GENETIC FINGERPRINTING OF MALA (LAGORCHESTES HIRSUTUS) FROM FAECAL DNA TO ESTIMATE POPULATION DENSITY (2019 $10K)
- The project focused on developing a survey technique for the Rufous hare-wallaby or Mala (Lagorchestes hirsutus). Mala are a small macropod, listed as Vulnerable by the International Union for Conservation of Nature and Natural Resources (IUCN). They were once widely dispersed throughout the eastern Goldfields, but are now only found on islands or in fenced enclosures such as the predator-proof enclosure on the Matuwa Indigenous Protected Area (ex-Lorna Glen conservation reserve) in the Department of Biodiversity, Conservation and Attractions (DBCA) Goldfields Region in central Western Australia. Mala are very elusive and very difficult to trap or monitor. The project will attempt to develop a low-contact survey technique for the elusive mala, using state-of-the-art genetic fingerprinting techniques, which does not rely on trapping animals. Mala are an excellent model species to demonstrate the use of this low-contact survey technique that is widely applicable for other animals that are elusive and exist in low densities. It can provide industry with another method of monitoring wildlife to meet it’s Environmental Impact Assessment obligations with more accuracy and less field effort than conventional approaches. Previous studies have concluded that scats are able to provide a viable DNA source to identify individuals and census populations. For example, this technique has successfully been used for estimating the abundance of bilbies. The advantages of using such methods are that they are non-invasive and there is no need to directly capture or observe individuals. Sampling periods only need to be from a few days to tens of days long, achieving abundance estimates in a relatively short amount of time.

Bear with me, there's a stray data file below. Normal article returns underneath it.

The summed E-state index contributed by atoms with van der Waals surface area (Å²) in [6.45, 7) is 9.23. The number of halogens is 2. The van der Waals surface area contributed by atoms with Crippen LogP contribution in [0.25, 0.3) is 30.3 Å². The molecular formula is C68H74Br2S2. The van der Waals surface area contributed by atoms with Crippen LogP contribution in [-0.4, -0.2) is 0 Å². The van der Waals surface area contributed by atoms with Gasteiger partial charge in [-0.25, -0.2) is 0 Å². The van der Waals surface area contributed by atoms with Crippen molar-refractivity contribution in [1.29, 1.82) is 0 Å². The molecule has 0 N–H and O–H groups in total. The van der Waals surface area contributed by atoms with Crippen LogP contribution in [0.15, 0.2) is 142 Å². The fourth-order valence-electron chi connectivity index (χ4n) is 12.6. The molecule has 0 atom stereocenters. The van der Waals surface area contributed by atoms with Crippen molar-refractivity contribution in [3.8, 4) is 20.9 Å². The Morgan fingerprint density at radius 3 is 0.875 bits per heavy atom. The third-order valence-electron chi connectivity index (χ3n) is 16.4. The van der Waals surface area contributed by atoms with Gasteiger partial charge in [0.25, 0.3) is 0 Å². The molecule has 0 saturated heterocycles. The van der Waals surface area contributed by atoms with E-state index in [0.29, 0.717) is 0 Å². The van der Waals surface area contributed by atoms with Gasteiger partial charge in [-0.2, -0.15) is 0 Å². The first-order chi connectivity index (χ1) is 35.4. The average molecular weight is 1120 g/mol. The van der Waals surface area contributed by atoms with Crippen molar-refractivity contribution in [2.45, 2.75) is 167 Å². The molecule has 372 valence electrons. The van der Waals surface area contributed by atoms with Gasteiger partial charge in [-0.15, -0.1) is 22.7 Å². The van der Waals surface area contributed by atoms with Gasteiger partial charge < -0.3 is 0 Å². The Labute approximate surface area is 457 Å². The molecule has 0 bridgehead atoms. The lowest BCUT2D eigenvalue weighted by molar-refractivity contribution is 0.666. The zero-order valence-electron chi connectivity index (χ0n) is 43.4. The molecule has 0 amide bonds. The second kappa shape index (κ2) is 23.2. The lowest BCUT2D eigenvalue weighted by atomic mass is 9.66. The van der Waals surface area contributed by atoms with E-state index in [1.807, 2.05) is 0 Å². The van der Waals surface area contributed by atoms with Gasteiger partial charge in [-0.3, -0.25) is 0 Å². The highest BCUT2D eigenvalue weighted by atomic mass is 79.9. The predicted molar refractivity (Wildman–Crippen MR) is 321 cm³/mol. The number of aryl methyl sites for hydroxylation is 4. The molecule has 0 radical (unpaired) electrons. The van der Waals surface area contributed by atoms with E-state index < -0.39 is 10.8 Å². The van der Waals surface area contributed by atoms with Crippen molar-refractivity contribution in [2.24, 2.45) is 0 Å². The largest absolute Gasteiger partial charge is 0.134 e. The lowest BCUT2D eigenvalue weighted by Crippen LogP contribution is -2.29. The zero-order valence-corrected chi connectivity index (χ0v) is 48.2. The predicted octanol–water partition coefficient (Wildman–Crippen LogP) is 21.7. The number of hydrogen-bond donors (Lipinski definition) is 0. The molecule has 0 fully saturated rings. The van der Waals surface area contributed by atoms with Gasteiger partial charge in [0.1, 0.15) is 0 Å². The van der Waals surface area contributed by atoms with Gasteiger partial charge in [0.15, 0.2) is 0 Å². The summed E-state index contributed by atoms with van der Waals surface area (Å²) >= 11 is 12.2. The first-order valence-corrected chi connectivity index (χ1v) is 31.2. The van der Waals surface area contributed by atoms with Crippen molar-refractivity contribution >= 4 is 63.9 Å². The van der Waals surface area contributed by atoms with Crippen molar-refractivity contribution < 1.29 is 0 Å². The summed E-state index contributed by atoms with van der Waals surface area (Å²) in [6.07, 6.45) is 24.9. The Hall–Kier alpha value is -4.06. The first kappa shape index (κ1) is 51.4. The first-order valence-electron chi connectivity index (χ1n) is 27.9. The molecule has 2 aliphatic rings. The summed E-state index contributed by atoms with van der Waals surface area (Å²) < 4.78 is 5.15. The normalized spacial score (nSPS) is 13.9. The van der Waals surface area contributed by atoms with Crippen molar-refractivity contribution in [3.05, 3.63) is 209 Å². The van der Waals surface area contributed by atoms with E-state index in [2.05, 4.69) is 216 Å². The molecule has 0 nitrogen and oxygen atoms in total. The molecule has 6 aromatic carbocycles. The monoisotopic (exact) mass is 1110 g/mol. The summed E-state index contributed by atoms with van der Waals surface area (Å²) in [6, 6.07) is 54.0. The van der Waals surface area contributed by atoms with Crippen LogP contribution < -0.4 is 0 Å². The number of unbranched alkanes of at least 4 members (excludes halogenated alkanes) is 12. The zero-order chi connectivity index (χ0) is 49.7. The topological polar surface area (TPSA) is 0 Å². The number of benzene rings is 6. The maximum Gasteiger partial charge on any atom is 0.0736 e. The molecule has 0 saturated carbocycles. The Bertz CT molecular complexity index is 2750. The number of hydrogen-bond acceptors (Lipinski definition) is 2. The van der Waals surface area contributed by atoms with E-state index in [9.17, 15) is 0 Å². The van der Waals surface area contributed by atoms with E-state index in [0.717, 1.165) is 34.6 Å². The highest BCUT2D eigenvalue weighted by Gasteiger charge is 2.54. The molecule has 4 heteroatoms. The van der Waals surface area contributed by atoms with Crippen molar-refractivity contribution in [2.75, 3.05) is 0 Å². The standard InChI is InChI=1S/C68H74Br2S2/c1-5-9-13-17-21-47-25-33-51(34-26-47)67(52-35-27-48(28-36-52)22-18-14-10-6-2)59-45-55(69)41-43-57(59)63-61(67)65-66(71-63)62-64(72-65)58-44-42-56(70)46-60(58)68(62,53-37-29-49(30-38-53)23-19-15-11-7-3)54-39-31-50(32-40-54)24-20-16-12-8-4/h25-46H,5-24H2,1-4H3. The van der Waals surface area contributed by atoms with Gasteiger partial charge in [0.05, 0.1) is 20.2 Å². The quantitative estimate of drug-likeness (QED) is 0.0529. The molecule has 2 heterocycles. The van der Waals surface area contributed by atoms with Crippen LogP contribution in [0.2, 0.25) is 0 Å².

- The funding for the project allowed Shannon Treloar from Edith Cown University to trial the use of this new survey technique to estimate the density of the Mala population within the Matuwa enclosure, which was then used to infer abundance. This project aimed to test if this new technique is effective for Mala population surveys, and therefore can be used for future mala population surveys at Matuwa as well as for other threatened and elusive species across the Goldfields region and more widely in Australia. The project also provided the first reliable estimate of the abundance of the Mala population in the Matuwa enclosure. This abundance estimate and the continuation of estimating the abundance is essential for the success of management decisions and conservation efforts of Mala.
KAMBALDA HERBARIUM PRESERVATION (2020 $2K)